Of course, the report generated a few headlines in the more liberal press, then was largely ignored. But the fears of the more perceptive, reformist wing of the ruling class have more recently come home to roost. Numerous participants in the recent UK riots were interviewed citing the parliamentary expenses scandal as a justification for their actions, for example. Amongst the causes of the riots, the government’s official report lists “cynicism/anger towards politicians, authority, negative experience of the police”. As the WSM’s somewhat hit-and-miss analysis of the riots points out, this is unavoidable in a capitalist society, since “the central role of the police in enforcing the laws that make capitalism function means they target that section that has the least to lose and the most to gain by breaking those laws” (i.e. the poorest and disproportionately non-white sections of the proletariat). This has got the Economist talking in stark terms:
“relatively undemocratic governments have historically extended voting rights in order to convince a restive public of the promise of future redistribution. In the West, that is not an option. A bit more growth and a bit less austerity might take the edge off public anger. But if social unrest has its roots in the effects of structural economic changes, a more fundamental societal reckoning may be needed.”
As the Economist points out, without economic growth to support a ‘carrot’ strategy of buying back legitimacy it’s hard to see what concessions can be made. The only other way it could conceivably be accomplished would be by redistribution (the ubiquitous ‘tax the rich’ of various leftists). While sections of the bourgeoisie have been spooked enough by “class rage [which] represents part of a growing global class chasm that threatens to undermine capitalism itself” to countenance the thought, the liberal refrains of redistributive taxation and ‘more youth centres’ look set to fall on deaf ears (after all, why would they put their hands in their pockets unless we posed a real threat to their system?). And in any event such reformist measures don’t address the underlying dual economic-political crisis of accumulation and legitimacy. Instead, the stick seems the favoured option, with talk of watercannon, rubber bullets and increasingly repressive policing.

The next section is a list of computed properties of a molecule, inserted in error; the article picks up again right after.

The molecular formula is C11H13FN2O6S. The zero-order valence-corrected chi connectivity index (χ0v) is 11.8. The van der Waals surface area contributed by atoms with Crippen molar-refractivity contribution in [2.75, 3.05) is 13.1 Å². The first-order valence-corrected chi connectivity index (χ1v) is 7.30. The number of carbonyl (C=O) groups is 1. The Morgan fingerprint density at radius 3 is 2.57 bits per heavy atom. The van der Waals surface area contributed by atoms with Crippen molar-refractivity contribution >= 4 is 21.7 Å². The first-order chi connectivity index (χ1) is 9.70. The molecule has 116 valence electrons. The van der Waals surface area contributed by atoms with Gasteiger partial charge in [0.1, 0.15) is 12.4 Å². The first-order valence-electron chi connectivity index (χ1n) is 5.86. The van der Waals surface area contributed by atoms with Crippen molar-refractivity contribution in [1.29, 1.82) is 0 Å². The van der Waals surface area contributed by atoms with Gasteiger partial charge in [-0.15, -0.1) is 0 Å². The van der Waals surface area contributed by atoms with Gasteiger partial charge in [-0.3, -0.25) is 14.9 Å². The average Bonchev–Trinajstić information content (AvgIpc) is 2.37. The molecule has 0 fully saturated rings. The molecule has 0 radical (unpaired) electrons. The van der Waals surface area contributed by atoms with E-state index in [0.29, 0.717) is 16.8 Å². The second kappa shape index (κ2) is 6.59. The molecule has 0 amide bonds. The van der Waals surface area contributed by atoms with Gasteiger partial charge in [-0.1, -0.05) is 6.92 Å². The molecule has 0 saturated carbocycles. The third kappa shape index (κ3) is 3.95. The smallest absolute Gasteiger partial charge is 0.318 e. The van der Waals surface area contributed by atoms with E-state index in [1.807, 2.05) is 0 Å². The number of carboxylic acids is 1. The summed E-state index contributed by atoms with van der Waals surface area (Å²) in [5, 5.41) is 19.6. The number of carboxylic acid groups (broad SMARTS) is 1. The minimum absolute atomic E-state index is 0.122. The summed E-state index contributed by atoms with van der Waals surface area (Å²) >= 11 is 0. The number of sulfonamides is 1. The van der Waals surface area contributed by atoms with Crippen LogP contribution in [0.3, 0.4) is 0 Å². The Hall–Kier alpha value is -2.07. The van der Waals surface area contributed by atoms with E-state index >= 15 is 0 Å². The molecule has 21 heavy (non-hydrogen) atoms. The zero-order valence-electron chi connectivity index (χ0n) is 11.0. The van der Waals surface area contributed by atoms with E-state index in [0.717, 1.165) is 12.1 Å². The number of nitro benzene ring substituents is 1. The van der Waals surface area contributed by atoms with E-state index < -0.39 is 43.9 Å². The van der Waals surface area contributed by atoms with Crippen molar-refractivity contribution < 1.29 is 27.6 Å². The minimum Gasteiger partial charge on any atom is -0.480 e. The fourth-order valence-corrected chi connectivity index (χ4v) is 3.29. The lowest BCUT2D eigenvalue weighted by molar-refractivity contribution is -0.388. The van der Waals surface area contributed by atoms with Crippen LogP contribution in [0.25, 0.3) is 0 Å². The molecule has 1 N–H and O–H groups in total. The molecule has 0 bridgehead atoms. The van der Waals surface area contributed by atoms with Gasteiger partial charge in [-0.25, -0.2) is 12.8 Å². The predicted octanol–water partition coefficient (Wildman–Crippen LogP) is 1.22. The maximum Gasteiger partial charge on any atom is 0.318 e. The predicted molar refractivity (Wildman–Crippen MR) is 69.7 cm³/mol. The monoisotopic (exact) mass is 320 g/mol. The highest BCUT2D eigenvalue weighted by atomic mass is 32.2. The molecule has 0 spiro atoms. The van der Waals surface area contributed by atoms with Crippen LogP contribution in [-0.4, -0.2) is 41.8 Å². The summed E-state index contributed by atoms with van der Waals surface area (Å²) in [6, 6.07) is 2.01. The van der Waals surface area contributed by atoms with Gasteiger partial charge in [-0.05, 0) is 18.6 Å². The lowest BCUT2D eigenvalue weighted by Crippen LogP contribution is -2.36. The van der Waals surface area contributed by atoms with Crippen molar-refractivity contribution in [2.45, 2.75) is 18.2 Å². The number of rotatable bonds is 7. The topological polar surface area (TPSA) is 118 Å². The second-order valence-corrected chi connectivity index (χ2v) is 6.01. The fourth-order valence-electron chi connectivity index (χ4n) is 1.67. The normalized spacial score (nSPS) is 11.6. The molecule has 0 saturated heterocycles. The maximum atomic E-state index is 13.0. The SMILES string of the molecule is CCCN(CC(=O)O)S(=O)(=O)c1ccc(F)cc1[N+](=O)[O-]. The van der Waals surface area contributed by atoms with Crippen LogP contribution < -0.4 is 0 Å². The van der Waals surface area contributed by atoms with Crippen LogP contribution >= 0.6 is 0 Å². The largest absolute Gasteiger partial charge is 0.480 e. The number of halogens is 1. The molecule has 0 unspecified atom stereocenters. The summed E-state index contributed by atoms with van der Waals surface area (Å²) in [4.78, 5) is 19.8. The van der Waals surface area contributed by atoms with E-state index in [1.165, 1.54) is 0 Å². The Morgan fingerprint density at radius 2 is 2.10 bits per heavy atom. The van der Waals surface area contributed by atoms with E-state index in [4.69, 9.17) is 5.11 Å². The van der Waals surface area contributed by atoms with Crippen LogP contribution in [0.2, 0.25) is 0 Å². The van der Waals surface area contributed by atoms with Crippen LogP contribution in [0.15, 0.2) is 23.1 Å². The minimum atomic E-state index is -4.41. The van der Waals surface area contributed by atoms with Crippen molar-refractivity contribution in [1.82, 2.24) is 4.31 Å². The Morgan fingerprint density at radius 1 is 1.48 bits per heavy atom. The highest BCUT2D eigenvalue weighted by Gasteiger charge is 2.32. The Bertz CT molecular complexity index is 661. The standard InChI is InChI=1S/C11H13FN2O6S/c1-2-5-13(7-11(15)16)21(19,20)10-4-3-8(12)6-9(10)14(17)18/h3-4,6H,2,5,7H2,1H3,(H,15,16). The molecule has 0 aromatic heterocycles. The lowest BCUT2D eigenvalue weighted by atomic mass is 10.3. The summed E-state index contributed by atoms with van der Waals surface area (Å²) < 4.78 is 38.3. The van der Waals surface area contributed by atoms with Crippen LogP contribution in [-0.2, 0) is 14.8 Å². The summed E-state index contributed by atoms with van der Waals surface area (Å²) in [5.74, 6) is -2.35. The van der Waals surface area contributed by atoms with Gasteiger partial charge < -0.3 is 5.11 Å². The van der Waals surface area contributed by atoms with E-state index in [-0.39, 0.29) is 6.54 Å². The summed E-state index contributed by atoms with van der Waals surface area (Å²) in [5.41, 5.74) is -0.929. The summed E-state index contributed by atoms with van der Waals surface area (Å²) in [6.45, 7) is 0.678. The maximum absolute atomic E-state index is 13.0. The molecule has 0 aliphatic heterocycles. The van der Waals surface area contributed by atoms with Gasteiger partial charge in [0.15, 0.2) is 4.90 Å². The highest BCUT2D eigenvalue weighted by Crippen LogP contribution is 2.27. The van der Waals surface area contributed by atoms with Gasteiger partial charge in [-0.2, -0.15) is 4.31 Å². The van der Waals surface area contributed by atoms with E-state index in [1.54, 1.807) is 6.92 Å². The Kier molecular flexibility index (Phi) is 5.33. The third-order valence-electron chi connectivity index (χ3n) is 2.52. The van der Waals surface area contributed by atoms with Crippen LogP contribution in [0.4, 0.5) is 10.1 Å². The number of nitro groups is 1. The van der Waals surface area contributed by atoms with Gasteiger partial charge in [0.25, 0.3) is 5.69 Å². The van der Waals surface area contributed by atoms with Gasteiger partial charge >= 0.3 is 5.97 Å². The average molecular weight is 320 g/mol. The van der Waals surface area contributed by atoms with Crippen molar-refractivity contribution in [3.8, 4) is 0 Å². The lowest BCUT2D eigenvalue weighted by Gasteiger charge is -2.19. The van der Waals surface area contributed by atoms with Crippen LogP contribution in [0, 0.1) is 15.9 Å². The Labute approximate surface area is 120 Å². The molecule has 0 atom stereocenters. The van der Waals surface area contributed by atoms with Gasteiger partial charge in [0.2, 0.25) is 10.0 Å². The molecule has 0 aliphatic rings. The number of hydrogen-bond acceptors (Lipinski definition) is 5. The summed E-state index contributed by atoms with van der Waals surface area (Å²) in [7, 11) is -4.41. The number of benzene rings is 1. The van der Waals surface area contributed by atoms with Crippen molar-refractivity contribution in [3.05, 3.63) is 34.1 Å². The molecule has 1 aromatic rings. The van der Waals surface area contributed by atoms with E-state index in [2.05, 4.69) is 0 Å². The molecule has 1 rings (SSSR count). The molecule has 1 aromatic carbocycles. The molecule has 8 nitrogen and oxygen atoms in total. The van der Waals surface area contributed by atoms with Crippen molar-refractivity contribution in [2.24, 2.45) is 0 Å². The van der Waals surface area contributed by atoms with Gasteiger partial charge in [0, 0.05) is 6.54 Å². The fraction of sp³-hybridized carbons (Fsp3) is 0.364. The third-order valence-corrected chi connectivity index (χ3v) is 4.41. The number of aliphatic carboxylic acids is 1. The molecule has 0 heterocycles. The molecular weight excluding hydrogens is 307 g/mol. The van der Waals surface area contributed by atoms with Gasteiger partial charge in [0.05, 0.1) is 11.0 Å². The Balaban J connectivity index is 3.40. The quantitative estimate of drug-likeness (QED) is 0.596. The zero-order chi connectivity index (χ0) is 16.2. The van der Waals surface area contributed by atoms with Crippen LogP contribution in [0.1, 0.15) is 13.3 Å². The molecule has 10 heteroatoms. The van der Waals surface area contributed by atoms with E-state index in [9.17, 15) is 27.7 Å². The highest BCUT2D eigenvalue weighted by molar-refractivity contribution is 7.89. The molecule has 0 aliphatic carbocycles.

So where are we heading? A recent report by UBS bank, commenting on the possibility of the collapse of the Euro, notes that “almost no modern fiat currency monetary unions have broken up without some form of authoritarian or military government, or civil war”. Whilst this can be seen as self-interested alarmism, the seamless slide from liberal democracy into ‘technocratic rule’ in Greece and Italy suggests that in the face of declining legitimacy, democratic niceties tend to be suspended as unwanted mediations to the rule of capital. As the Financial Times' Gillian Tett puts it, "the situation calls for very firm, forward-looking action that is almost impossible in a rowdy democratic political system at the moment." These kind of ‘unity government’ technocracies enabled by ‘emergency’ laws seem more likely than a straight re-run of the military takeovers of the past. But in the words of the Economist, “a more fundamental societal reckoning may be needed”. I hope we’re ready for it.
- 1 For what it’s worth, Machiavelli’s more substantive works show far more ethical depth than the popularisation of his name based on The Prince gives credit.
- 2”When introducing the electoral reform to the British parliament in 1831, the prime minister Earl Grey said ‘There is no-one more decided against annual parliaments, universal suffrage and the ballot, than am I (…) The Principal of my reform is to prevent the necessity of revolution (…) I am reforming to preserve, not to overthrow’” – From http://scholar.harvard.edu/jrobinson/files/jr_west.pdf
- 3E.g. see http://anarchistnews.org/?q=node/5537